"Being a librarian isn't an especially high-level job, I can tell you. Pretty close to being in a factory. I'm a cultural assembly line worker. So what you need to know is, to be a librarian, you have to like the idea of classification, and to be of a docile nature. No initiative, no room for the unexpected; here, everything is in its place, invariably in its place."

But other times she seems to be more progressive. She espouses the views of Eugene Morel (a man I was admittedly ignorant of until now) a Frenchman who had the following view demands of libraries:

"...make it easier to borrow books, have longer opening hours, keep the collections up to date, have comfortable seats, special areas for children, and the underpinnings of the whole thing, the idea, the supreme aim, was that the people should be able to read."

and she feels that:

" my job, there's nothing more exciting, to make you feel wanted, than to be able to size up the person in front of you, guess what they're after, find the book they need on the shelves and bring the two together. Book and reader, if they meet up at the right moment in a person's life, it can make sparks fly, set you alight, change your life."

She has dreams of more for herself, both professionally and personally, but lacks the hope or will to make these dreams come true.

This is a gem of a book, and I have to thank Ben McNally for introducing me to it.



The Library of Unrequited Love
Sophie Divry
MacLehose Press, hardback, 2013, fiction
92 pages
translated from the French by Sian Reynolds

If ever a recently published book was going to be read by me on the title alone then it would be 'The Library of Unrequited Love' throw in the gorgeous cover and it seemed that its fate was sealed. I love a book about books or about libraries and so from the title alone I was hoping this was what it would be about, though of course you shouldn't always judge a book by its title should you? Fortunately not only was this very much a book about books and libraries it was also an unusual and quirky book that gave me much more than I was initially expecting.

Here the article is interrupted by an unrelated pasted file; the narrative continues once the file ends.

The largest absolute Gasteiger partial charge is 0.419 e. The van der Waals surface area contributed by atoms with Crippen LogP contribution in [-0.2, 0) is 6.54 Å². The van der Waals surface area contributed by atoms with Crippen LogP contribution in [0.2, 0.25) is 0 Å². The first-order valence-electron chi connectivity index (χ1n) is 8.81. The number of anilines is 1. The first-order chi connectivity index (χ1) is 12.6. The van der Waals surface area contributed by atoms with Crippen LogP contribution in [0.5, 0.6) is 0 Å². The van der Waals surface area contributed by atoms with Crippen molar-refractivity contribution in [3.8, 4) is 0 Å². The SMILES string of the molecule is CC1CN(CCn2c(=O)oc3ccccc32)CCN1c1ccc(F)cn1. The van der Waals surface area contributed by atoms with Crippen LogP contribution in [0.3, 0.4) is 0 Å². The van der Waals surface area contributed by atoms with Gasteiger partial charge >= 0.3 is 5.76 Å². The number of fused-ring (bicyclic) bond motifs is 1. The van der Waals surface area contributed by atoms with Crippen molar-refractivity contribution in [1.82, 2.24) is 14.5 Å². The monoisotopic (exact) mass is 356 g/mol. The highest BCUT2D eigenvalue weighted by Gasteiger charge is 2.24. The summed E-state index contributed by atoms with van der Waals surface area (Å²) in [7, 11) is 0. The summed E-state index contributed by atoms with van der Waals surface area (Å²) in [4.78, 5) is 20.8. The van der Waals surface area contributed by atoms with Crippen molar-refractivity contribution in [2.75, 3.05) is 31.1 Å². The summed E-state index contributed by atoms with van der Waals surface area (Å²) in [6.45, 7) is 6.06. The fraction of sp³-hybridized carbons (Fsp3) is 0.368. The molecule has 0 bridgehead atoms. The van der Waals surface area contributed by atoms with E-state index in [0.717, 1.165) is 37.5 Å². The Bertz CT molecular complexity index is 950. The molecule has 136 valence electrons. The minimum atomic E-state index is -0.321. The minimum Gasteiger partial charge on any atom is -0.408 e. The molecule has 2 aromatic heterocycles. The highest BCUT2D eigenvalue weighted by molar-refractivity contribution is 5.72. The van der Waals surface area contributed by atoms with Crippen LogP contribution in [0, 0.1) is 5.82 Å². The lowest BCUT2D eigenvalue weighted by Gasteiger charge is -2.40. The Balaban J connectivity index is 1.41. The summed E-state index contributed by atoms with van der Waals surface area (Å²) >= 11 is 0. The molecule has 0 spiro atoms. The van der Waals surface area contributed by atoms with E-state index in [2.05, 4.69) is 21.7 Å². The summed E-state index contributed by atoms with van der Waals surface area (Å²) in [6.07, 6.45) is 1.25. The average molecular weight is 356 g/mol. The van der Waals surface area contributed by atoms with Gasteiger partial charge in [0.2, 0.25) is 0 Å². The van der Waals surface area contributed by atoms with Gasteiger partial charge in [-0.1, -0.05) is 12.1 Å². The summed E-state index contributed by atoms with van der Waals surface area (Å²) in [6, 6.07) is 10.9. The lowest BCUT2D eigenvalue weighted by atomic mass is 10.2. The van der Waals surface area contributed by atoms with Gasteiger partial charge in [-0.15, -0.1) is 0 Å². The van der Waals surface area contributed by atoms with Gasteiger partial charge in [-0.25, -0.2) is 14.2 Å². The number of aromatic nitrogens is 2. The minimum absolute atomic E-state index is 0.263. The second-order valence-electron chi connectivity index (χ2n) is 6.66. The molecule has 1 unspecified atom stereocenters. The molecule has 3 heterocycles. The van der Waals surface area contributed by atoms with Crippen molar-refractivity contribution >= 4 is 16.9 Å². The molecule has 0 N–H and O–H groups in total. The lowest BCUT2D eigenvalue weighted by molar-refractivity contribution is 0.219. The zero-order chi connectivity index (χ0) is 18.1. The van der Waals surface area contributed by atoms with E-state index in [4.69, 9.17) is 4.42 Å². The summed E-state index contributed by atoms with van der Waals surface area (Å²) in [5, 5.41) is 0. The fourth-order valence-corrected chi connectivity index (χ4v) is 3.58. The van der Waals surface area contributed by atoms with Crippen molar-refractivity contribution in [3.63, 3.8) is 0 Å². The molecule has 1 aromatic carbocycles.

If you were a librarian, working in the basement section, you might be a little disconcerted upon finding a random stranger sleeping in your section after having been locked in overnight. This is not the case in 'The Library of Unrequited Love' as our unnamed protagonist sees this as a chance to get much off her chest, it seems she has been waiting for this moment for quite some time and has no plans on letting this opportunity go to waste. So starts a monologue which covers her thoughts on libraries and books, some of the history of France, the state of society today and indeed an unrequited love that she has for a young man who comes to the history section every day.